"Spatial Discourses in Anita Desai's Baumgartner's Bombay."

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Editor: Jeffrey W. Hunter
Publisher: Gale, part of Cengage Group
Document Type: Critical essay
Length: 3,045 words

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[(essay date 2006) In the following essay, Parekh maintains that Baumgartner's Bombay is a unique contribution to literary theories of alterity.]

Postcolonial narratives in general have shifted the focus from analysis of the coloniser to that of the colonised, mounting counter-narratives to the colonial centre. While this needed shift constituted a politics of "recognition" as opposed to the colonial practice of "exclusion" and "erasure," whereby cultural and centre/margin relationships were de-centred, its oppositional positioning re-invoked the binarism of colonial discourses and ideologies. Anita Desai's Baumgartner's Bombay posits a critique of these polarities within both colonial and postcolonial inscriptions of nationhood, undergirded by constructions of race, gender, religion, and class differences. Read as a narrative of postcolonial dislocation and alienation, it offers us a perspective that is missing in the current forms of postcolonial theorising. The postcolonial migrant from whose perspective the narrative unfolds the transitional and translational phenomena of "displacement"1 is not the Anglophone Chamcha of The Satanic Verses nor the subaltern native. It is the European migrant/refugee Jew whose trajectory of movement defies normative patterns of colonial travel from west to east, the diasporic dispersal from colony to metropole, or the neo-imperial directions of global tourism. The narrative is forged in the intersections of multiple geopolitical histories carved in-between the meta-narratives of British colonialism, German Nazism and India's independence struggles and emerging nationhood. Baumgartner's Bombay locates alternative voices that emerge from complicated diasporic movements oscillating between multiple metropoles (Germany and England) and colonies (India and the homelessness of Jewish refugees). The voices that articulate these intersecting movements and locations have escaped inclusion within critical and theoretical frameworks of literary analysis. Baumgartner's Bombay invites critical interventions that enable a reexamination of and an extension of preoccupations within Postcolonial theories and critical fields.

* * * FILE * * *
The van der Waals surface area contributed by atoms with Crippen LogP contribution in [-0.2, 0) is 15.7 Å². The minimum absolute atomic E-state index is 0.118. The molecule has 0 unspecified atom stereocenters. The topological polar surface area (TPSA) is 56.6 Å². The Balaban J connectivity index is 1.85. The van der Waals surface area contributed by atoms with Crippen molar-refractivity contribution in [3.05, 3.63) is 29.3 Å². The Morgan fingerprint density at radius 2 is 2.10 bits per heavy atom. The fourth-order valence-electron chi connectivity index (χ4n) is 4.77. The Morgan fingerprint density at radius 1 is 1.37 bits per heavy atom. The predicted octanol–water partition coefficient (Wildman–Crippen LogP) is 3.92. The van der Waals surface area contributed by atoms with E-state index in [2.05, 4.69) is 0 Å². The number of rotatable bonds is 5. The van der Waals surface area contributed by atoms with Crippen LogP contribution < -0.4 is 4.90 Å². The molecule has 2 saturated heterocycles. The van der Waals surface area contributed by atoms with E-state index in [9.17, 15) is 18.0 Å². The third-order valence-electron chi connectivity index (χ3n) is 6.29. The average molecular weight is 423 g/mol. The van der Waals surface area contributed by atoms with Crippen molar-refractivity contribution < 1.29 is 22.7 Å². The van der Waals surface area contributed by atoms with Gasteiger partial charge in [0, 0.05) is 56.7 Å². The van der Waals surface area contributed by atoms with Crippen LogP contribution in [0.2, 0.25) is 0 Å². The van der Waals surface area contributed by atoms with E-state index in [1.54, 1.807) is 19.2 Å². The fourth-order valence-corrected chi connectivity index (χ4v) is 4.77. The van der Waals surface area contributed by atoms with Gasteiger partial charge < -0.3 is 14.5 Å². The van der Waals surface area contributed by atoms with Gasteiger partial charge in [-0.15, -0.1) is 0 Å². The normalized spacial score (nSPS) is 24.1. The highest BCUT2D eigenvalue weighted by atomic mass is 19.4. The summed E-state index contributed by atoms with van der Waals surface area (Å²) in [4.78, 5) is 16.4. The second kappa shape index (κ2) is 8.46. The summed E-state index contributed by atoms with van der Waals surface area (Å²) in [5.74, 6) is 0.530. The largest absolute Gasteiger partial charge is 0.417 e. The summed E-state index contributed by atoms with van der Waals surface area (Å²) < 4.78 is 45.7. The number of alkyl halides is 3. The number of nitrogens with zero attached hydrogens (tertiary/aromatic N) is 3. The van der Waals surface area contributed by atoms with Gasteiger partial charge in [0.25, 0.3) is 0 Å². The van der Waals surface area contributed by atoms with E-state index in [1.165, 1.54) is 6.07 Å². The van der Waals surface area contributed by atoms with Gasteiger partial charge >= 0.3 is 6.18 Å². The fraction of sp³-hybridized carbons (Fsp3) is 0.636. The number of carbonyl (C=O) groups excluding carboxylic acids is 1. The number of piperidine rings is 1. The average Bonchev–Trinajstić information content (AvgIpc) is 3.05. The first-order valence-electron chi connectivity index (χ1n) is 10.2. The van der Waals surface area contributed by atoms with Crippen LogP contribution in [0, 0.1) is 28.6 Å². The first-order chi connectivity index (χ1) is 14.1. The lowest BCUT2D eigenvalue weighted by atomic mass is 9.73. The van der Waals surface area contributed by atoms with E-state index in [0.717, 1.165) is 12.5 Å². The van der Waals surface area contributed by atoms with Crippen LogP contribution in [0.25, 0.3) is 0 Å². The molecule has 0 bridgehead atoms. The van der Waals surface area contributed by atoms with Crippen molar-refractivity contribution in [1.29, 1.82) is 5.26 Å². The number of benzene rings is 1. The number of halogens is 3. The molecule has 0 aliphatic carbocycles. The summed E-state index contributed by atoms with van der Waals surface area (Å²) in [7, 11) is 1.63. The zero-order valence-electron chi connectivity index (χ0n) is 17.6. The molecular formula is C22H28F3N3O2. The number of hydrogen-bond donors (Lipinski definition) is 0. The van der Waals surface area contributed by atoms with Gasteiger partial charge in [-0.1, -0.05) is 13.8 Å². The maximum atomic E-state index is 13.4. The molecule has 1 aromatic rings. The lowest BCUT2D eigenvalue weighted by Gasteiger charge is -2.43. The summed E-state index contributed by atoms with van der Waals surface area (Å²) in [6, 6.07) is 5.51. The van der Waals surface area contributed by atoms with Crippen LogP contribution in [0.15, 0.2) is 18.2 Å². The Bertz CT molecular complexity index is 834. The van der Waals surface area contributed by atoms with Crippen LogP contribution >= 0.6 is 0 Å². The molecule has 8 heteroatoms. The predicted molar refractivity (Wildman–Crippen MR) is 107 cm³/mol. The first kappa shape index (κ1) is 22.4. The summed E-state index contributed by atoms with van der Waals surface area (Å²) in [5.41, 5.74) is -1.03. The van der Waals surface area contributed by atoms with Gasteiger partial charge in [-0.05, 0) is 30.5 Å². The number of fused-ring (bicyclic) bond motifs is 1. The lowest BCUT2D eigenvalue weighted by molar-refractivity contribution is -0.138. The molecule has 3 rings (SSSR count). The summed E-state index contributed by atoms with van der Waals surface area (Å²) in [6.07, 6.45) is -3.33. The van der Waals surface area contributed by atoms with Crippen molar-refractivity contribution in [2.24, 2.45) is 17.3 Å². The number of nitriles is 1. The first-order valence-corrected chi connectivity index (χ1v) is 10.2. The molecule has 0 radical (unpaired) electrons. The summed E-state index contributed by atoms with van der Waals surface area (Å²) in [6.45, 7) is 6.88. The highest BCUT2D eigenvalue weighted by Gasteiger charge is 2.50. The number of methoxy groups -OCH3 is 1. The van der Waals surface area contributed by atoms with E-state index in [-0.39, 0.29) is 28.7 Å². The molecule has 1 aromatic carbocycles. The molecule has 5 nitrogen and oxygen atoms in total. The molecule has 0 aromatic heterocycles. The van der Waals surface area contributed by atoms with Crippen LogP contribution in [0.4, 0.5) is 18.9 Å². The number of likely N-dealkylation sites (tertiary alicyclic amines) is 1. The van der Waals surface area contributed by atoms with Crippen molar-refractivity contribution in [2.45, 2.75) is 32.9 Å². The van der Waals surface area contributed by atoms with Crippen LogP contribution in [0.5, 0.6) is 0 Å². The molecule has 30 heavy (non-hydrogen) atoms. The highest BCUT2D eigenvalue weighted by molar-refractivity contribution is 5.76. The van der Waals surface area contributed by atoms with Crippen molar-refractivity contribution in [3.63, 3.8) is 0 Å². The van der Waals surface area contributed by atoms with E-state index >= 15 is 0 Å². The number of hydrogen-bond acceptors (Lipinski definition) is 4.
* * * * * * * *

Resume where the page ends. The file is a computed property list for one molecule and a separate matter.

(In)fusion approach, as proposed and elucidated by Ranjan Ghosh, opens up the critical and interpretive space by questioning the premises and claims of existing theoretical paradigms as self-contained fields and recognises critical inquiry as an engagement with intellectual "transversality," cross-conceptuality and "perceptivity". In this context, while Desai's text can be studied from Postcolonial and Postmodern theoretical perspectives, as various culture studies and literary theorists have revisited these areas, the (In)fusion approach allows a re-examination of the heterogeneity of postcolonial conditions, as they formulate, recreate or resist the nexus of political and cultural definitions of self and society. I will analyse Anita Desai's Baumgartner's Bombay as locating alternative heterotopic spaces to the recurring paradigm of colonised cities and postcolonial nation states. Michel Foucault's conceptualisation of "heterotopias" as those "contradictory places" opens up the discussion of this paper.2 However, (In)fusion approach opens up other strands of inquiry: how do these heterotopias operate in a narrative that interweaves the histories of British colonialism, German Nazism and Indian nationalism? Moreover, Henri Lefebvre's study of "difference" in relation to its denial within the spatial realm, through the concept of "transparent space,"3 as well as Trinh Minh-ha's notion of "territorialized knowledge" that advances a "sovereign territory,"4 are important interventions...

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Gale Document Number: GALE|H1100090484